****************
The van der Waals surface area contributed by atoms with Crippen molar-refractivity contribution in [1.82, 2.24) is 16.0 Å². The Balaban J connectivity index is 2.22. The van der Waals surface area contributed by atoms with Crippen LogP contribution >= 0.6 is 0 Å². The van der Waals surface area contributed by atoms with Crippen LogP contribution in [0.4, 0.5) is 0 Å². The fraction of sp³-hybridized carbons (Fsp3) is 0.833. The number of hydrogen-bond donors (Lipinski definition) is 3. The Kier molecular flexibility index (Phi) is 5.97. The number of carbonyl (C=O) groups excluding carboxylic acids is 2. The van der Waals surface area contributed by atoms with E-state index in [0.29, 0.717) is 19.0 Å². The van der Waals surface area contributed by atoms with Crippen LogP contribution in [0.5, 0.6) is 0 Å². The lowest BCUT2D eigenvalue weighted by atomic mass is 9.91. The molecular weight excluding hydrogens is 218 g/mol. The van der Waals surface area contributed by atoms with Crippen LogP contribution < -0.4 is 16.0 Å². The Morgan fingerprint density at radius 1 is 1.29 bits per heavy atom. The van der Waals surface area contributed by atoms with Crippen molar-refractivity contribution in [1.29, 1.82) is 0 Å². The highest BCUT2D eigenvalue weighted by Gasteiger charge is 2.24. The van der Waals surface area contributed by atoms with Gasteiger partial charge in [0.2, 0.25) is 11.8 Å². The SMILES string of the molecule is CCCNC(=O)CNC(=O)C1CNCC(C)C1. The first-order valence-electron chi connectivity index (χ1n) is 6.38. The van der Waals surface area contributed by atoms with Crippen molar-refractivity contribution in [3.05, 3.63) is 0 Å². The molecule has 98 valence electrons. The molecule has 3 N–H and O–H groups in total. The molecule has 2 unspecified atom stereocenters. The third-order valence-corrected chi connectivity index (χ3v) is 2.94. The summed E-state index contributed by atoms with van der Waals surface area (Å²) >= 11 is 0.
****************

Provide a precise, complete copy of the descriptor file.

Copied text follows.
The van der Waals surface area contributed by atoms with Crippen molar-refractivity contribution in [1.82, 2.24) is 16.0 Å². The Balaban J connectivity index is 2.22. The van der Waals surface area contributed by atoms with Crippen LogP contribution >= 0.6 is 0 Å². The van der Waals surface area contributed by atoms with Crippen LogP contribution in [0.4, 0.5) is 0 Å². The fraction of sp³-hybridized carbons (Fsp3) is 0.833. The number of hydrogen-bond donors (Lipinski definition) is 3. The Kier molecular flexibility index (Phi) is 5.97. The number of carbonyl (C=O) groups excluding carboxylic acids is 2. The van der Waals surface area contributed by atoms with E-state index in [0.29, 0.717) is 19.0 Å². The van der Waals surface area contributed by atoms with Crippen LogP contribution in [0.5, 0.6) is 0 Å². The lowest BCUT2D eigenvalue weighted by atomic mass is 9.91. The molecular weight excluding hydrogens is 218 g/mol. The van der Waals surface area contributed by atoms with Crippen LogP contribution < -0.4 is 16.0 Å². The Morgan fingerprint density at radius 1 is 1.29 bits per heavy atom. The van der Waals surface area contributed by atoms with Crippen molar-refractivity contribution in [1.29, 1.82) is 0 Å². The highest BCUT2D eigenvalue weighted by Gasteiger charge is 2.24. The van der Waals surface area contributed by atoms with Gasteiger partial charge in [0.2, 0.25) is 11.8 Å². The SMILES string of the molecule is CCCNC(=O)CNC(=O)C1CNCC(C)C1. The first-order valence-electron chi connectivity index (χ1n) is 6.38. The van der Waals surface area contributed by atoms with Crippen molar-refractivity contribution in [3.05, 3.63) is 0 Å². The molecule has 98 valence electrons. The molecule has 3 N–H and O–H groups in total. The molecule has 2 unspecified atom stereocenters. The third-order valence-corrected chi connectivity index (χ3v) is 2.94. The summed E-state index contributed by atoms with van der Waals surface area (Å²) >= 11 is 0.